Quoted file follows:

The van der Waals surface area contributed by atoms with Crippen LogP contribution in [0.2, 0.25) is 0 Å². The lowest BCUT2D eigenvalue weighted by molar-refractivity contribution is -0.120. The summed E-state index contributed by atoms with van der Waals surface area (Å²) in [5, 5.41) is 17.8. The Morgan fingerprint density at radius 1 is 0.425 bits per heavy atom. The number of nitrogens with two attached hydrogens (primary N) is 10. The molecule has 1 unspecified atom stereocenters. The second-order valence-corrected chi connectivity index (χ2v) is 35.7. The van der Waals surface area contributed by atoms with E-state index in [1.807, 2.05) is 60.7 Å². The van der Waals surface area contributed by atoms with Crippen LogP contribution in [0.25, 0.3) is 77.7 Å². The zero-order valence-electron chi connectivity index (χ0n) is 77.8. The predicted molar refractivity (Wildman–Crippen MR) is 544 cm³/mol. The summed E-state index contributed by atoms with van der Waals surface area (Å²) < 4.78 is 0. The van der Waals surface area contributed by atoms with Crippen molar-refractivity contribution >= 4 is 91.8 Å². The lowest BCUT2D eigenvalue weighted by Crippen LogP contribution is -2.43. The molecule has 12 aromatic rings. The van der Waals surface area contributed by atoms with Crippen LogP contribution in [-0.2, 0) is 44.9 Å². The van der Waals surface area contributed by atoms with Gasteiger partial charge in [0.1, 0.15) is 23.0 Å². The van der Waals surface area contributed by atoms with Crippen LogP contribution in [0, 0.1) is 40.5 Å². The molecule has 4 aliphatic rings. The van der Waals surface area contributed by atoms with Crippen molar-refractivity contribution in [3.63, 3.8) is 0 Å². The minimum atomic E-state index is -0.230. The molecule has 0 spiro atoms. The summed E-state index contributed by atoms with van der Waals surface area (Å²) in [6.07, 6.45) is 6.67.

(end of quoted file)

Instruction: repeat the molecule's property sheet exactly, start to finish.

The van der Waals surface area contributed by atoms with Crippen LogP contribution in [0.2, 0.25) is 0 Å². The lowest BCUT2D eigenvalue weighted by molar-refractivity contribution is -0.120. The summed E-state index contributed by atoms with van der Waals surface area (Å²) in [5, 5.41) is 17.8. The Morgan fingerprint density at radius 1 is 0.425 bits per heavy atom. The number of nitrogens with two attached hydrogens (primary N) is 10. The molecule has 1 unspecified atom stereocenters. The second-order valence-corrected chi connectivity index (χ2v) is 35.7. The van der Waals surface area contributed by atoms with E-state index in [1.807, 2.05) is 60.7 Å². The van der Waals surface area contributed by atoms with Crippen LogP contribution in [0.25, 0.3) is 77.7 Å². The zero-order valence-electron chi connectivity index (χ0n) is 77.8. The predicted molar refractivity (Wildman–Crippen MR) is 544 cm³/mol. The summed E-state index contributed by atoms with van der Waals surface area (Å²) < 4.78 is 0. The van der Waals surface area contributed by atoms with Crippen molar-refractivity contribution >= 4 is 91.8 Å². The lowest BCUT2D eigenvalue weighted by Crippen LogP contribution is -2.43. The molecule has 12 aromatic rings. The van der Waals surface area contributed by atoms with Crippen LogP contribution in [-0.2, 0) is 44.9 Å². The van der Waals surface area contributed by atoms with Gasteiger partial charge in [0.1, 0.15) is 23.0 Å². The van der Waals surface area contributed by atoms with Crippen LogP contribution in [0, 0.1) is 40.5 Å². The molecule has 4 aliphatic rings. The van der Waals surface area contributed by atoms with Crippen molar-refractivity contribution in [3.63, 3.8) is 0 Å². The minimum atomic E-state index is -0.230. The molecule has 0 spiro atoms. The summed E-state index contributed by atoms with van der Waals surface area (Å²) in [6.07, 6.45) is 6.67.